Dave,R. P., &amp Patel, R. S. (2012).Phyto-toxicological study of certainplants in JambudiaVidi, Saurashtra region (India).

Desjardins,J. (2014). The World’s Most Valuable Cash Crop. Retrieved October15, 2016, fromhttp://www.visualcapitalist.com/the-worlds-most-valuable-cash-crop/

Hines,N. (2015). Murder in London?Killer Flower Found in Dead RussianWhistleblower’s StomachRetrievedOctober 15, 2016,fromhttp://www.thedailybeast.com/articles/2015/05/19/killer-flower-found-in-dead-russian-whistleblower-s-stomach.html

Khajja,B. S., Sharma, M., Singh, R., &ampMathur, G. K. (2012). Forensicstudy of Indian toxicological plants as botanical weapon (BW): areview. Journal of Environmental &amp Analytical Toxicology, 2011.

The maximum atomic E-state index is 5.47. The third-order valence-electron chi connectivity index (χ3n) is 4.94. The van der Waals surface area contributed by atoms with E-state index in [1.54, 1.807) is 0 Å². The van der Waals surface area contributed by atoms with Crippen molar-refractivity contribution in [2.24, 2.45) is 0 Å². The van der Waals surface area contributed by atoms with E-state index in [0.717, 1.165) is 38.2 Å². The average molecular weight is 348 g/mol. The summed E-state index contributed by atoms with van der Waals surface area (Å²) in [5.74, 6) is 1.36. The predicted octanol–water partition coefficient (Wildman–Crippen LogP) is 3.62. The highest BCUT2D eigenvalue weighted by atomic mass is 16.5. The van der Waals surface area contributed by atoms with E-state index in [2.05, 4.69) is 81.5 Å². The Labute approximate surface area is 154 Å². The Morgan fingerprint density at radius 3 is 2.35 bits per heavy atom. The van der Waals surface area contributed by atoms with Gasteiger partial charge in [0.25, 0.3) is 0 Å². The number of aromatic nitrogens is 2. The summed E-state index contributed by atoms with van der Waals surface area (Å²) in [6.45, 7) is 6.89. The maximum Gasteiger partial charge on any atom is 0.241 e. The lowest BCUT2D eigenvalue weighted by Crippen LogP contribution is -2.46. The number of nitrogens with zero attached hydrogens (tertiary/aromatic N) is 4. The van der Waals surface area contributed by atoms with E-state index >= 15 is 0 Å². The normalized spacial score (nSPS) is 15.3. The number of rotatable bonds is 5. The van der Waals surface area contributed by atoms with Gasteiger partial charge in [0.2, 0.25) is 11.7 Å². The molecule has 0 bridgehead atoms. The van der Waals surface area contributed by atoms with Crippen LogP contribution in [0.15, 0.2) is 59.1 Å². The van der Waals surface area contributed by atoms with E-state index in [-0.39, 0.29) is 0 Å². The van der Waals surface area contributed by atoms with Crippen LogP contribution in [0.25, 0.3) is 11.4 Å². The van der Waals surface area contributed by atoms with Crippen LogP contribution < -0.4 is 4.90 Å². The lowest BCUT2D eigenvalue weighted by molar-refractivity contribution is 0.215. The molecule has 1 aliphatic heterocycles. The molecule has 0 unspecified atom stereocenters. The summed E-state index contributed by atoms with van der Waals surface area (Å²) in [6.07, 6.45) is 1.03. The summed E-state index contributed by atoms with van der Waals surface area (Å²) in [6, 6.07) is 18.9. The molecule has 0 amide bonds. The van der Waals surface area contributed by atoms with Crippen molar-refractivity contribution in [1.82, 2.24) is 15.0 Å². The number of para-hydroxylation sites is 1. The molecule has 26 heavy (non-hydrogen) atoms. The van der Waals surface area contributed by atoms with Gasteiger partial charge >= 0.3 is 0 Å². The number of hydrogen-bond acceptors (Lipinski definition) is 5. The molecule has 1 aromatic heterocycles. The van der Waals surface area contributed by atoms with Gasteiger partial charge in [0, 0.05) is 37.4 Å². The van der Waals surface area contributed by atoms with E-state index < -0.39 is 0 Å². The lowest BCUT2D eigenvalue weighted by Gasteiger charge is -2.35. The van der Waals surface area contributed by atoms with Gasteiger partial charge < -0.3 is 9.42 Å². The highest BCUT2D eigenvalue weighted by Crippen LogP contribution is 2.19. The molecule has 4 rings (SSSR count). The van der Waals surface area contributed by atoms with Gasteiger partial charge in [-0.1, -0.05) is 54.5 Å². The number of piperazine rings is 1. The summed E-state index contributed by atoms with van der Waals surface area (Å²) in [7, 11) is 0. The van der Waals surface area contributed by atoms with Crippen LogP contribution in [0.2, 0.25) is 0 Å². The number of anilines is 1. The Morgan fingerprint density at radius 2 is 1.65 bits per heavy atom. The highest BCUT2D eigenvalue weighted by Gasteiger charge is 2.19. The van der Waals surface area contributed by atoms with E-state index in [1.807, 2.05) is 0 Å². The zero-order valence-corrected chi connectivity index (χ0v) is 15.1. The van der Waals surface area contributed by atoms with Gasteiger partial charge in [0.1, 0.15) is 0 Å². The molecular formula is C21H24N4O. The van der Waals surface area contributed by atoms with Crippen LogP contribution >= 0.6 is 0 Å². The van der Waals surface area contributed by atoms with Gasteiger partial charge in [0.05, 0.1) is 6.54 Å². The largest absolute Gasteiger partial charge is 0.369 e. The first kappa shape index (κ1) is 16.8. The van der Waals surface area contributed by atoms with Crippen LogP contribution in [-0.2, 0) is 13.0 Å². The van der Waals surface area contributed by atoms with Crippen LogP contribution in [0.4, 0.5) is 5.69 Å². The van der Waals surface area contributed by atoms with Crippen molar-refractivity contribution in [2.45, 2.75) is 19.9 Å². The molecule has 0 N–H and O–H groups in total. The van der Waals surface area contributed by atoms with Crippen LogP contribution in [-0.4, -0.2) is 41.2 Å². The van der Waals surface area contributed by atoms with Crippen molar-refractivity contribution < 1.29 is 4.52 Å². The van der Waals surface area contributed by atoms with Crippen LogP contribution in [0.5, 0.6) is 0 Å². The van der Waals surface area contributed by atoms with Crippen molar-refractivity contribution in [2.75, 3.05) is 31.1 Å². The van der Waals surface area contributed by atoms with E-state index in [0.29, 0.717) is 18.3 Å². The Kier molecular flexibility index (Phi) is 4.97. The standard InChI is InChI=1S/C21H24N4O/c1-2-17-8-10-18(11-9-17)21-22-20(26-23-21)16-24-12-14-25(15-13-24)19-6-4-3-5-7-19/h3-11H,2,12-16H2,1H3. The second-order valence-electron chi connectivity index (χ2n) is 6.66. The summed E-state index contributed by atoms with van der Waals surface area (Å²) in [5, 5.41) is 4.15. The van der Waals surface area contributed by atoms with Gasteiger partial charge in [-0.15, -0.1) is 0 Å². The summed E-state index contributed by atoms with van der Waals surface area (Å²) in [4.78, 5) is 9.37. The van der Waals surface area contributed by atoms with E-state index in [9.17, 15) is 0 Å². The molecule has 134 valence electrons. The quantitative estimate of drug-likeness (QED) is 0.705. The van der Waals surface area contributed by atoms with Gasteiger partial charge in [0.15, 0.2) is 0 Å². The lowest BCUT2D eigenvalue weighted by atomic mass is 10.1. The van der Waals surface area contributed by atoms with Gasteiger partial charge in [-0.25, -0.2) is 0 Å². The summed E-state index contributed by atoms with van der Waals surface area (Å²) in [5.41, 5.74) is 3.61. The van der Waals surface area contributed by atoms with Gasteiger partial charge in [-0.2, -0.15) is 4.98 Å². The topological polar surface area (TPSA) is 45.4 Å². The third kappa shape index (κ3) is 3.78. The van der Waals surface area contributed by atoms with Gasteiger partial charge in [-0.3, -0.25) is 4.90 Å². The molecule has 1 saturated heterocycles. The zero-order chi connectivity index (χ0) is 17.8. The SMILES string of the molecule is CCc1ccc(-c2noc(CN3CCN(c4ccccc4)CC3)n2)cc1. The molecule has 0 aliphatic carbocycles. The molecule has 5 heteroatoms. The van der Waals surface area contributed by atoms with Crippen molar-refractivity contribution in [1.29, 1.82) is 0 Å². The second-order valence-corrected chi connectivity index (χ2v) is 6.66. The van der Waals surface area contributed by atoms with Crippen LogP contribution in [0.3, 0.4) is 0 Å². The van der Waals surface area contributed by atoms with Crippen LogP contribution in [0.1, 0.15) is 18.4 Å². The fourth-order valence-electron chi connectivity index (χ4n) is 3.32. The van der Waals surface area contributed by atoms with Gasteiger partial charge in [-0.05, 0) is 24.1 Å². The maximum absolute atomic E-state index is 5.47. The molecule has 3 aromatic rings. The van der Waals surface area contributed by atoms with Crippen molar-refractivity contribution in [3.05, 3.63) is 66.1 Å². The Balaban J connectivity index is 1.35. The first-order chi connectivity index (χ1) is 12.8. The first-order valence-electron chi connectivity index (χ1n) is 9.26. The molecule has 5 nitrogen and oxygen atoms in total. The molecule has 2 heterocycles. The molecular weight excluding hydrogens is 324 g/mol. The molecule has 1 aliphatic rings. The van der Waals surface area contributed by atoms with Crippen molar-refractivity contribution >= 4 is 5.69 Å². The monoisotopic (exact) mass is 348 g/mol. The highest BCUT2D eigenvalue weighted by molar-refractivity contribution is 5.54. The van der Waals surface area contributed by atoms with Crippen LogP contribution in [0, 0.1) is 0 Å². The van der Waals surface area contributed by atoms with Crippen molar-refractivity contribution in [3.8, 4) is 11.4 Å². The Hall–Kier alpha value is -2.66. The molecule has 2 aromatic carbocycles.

Link-Perez,M. (n.d).PLANT SCIENCE BULLETIN Editorial Committee Volume 61.

Oldfield,S. (2014). Exploring energy gardens: botanic gardens and biofuels.

Reinten,E. Y., Coetzee, J. H., &amp Van Wyk, B. E. (2011).The potential ofSouth African indigenous plants for the international cut flowertrade. South African Journal of , 77(4), 934-946.

Sills,E., Shanley, P., Paumgarten, F., de Beer, J., &amp Pierce, A.(2011).Evolving perspectives on non-timber forest products. InNon-timber forest products in the global context (pp. 23-51).Springer Berlin Heidelberg.

Thompson,K. (2013). Why plants can be the key to solving crimes: Botanicalevidence is increasingly being used by police to analyze crimes,often to link suspects to murders. Retrieved October 15, 2016, fromhttp://www.telegraph.co.uk/gardening/plants/9915133/Why-plants-can-be-the-key-to-solving-crimes.html